Salicylic acid belongs in the acne-fighting hall of fame, as it has a long history of being used topically to fight breakouts. Here’s what you need to know: it’s a BHA, or beta-hydroxy acid, that exfoliates the same way as AHAs, or alpha-hydroxy acids. However, it’s even more effective for treating acne due to its chemical make-up. Take it from board-certified dermatologist Dr. Geeta Yadav, “Because salicylic acid is oil-soluble, it can penetrate the skin at a deeper level and unclog pores of all the dirt, debris, and irritants that can cause acne—particularly blackheads and whiteheads.”
Although Dr. Yadav says salicylic acid is great for unclogging pores and promoting exfoliation, she cautions that it can be drying and irritating. Translation? Go easy and don’t overuse it.
Benzoyl peroxide is another acne-fighting mainstay ingredient that’s been used for decades. It differs from salicylic acid in that it doesn’t exfoliate the skin. Instead, it provides powerful antibacterial and anti-inflammatory properties. In fact, it directly targets the bacteria that cause acne to erupt in the first place—P. acnes bacteria (learn more about the difference between benzoyl peroxide and salicylic acid, here).
If there’s one ingredient dermatologists, estheticians, and editors talk about most, it’s probably retinol. It only makes sense, as this buzzy ingredient does a little bit of everything. “Retinol is a form of vitamin A and type of retinoid that is available over the counter,” Dr. Yadav says. “While probably most known for increasing collagen, decreasing fine lines, and improving skin’s texture, it is also a wonderful ingredient for preventing acne. Retinol helps to unclog pores and promotes healing via skin cell turnover, a dynamic duo when it comes to targeting a source of breakouts.”
You may have heard people refer to backuchiol as a natural alternative to retinol. According to Dr. Yadav, there’s some truth to that. “While retinol and retinoids are wonderful ingredients, they can be very drying and/or irritating for some, particularly those with already sensitive skin. Bakuchiol is a gentler, more soothing, plant-based alternative to retinol that has a long history in the world of Ayurvedic medicine. Like retinol, bakuchiol helps to unclog pores and fight breakouts, but it also has anti-inflammatory and anti-bacterial attributes that help to prevent acne from occurring in the first place.”
It’s also found in Versed’s Press Restart Gentle Retinol Serum ($22). The bakuchiol used is CITES (Convention on International Trade in Endangered Species of Wild Fauna and Flora) certified, meaning its use doesn’t negatively impact this precious plant species’ survival.
Not only does tea tree oil provide a refreshing, herbal scent to most products it’s included in, but it also has some serious acne-fighting powers. “Tea tree oil is an essential oil that comes from the leaves of the Melaleuca tree and has been used as traditional medicine for centuries,” Dr. Yadav says. “Known for its healing powers, tea tree oil has bacteria-fighting properties that make it ideal for relieving and preventing acne.”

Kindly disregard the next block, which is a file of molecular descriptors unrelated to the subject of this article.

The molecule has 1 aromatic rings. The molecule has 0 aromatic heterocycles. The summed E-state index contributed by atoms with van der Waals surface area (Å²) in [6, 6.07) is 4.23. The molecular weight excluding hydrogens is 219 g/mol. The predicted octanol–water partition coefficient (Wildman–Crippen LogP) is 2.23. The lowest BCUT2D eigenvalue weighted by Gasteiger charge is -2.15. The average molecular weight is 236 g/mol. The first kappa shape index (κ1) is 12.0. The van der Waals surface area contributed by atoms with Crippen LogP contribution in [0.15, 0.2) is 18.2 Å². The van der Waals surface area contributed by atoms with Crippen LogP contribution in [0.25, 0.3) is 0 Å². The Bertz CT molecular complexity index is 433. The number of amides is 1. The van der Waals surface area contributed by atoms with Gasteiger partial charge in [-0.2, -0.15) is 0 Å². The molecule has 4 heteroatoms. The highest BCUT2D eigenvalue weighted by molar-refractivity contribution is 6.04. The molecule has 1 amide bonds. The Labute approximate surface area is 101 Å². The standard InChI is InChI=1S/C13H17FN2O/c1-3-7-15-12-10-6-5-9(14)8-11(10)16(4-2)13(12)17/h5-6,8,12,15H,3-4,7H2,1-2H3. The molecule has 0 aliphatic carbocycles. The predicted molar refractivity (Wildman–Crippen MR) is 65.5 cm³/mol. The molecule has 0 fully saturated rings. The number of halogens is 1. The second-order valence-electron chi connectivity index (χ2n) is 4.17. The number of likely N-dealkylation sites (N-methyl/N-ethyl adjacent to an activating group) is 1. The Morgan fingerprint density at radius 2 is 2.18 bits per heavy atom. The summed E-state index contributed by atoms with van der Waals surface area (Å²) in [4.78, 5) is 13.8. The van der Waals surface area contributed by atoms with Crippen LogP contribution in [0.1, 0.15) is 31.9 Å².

“Witch Hazel is a topical astringent made from the leaves and bark of the Hamamelis Virginiana shrub,” Dr. Yadav explains. “In addition to drying and oil-zapping effects, witch hazel contains several compounds and antioxidants with anti-inflammatory and bacteria-killing properties—all keys to relieving acne.”
Another wonder ingredient, niacinamide is lauded for its brightening, pore-minimizing, elasticity-boosting, and calming powers. “Also known as nicotinamide, niacinamide is a form of vitamin B-3 and has been a popular ingredient in dermatology offices for many years,” Dr. Yadav says. “It contains anti-inflammatory properties and decreases oil production in a gentle, non-irritating way, making it ideal for those with acne and sensitive skin.”
Zinc might not be as buzzy as other ingredients on this list, but that doesn’t mean you should overlook it. Take it from Dr. Yadav. “Zinc is a mineral and an essential nutrient that everybody needs. Widely known for its cold-fighting abilities, zinc is also a great treatment for mild acne. Available in both topical and ingestible forms, zinc is anti-inflammatory, reduces oil production, and can aid in killing breakout-causing bacteria. I recommend oral zinc for my patients with an acne-like condition called hidradenitis suppurativa where acne appears in the folds of the skin.”
According to Dr. Yadav, sulfur is “a natural chemical element that is common in rocks and minerals, as well as in our own bodies!” Perhaps most known for its rotten-egg stench, it also happens to be a great skincare ingredient for those with mild-to-moderate breakouts of either acne or rosacea. Sulfur has a keratolytic effect (softens/thins skin), which helps to exfoliate and remove dead skin cells, fight bacteria, and reduce sebum.”
Here’s the thing—there is actually more than one type of clay. The first one we’re going to talk about is kaolin clay. “Kaolin is a soft, white clay that, in addition to skincare, has been used in China to create porcelain products for centuries,” Dr. Yadav explains. “Typically, in a mask format, kaolin helps to absorb excess oil and sebum, while also managing moisture levels, making it very gentle and suitable for even sensitive skin types.”
The other type of clay we’re going to talk about is bentonite clay. “Another very old clay, bentonite forms when volcanic ash ages and contains many other important trace minerals, such as calcium, iron, zinc, and copper,” Dr. Yadav says. “Available in powders or masks, bentonite is known for healing infections and acne and absorbs dirt and oil.”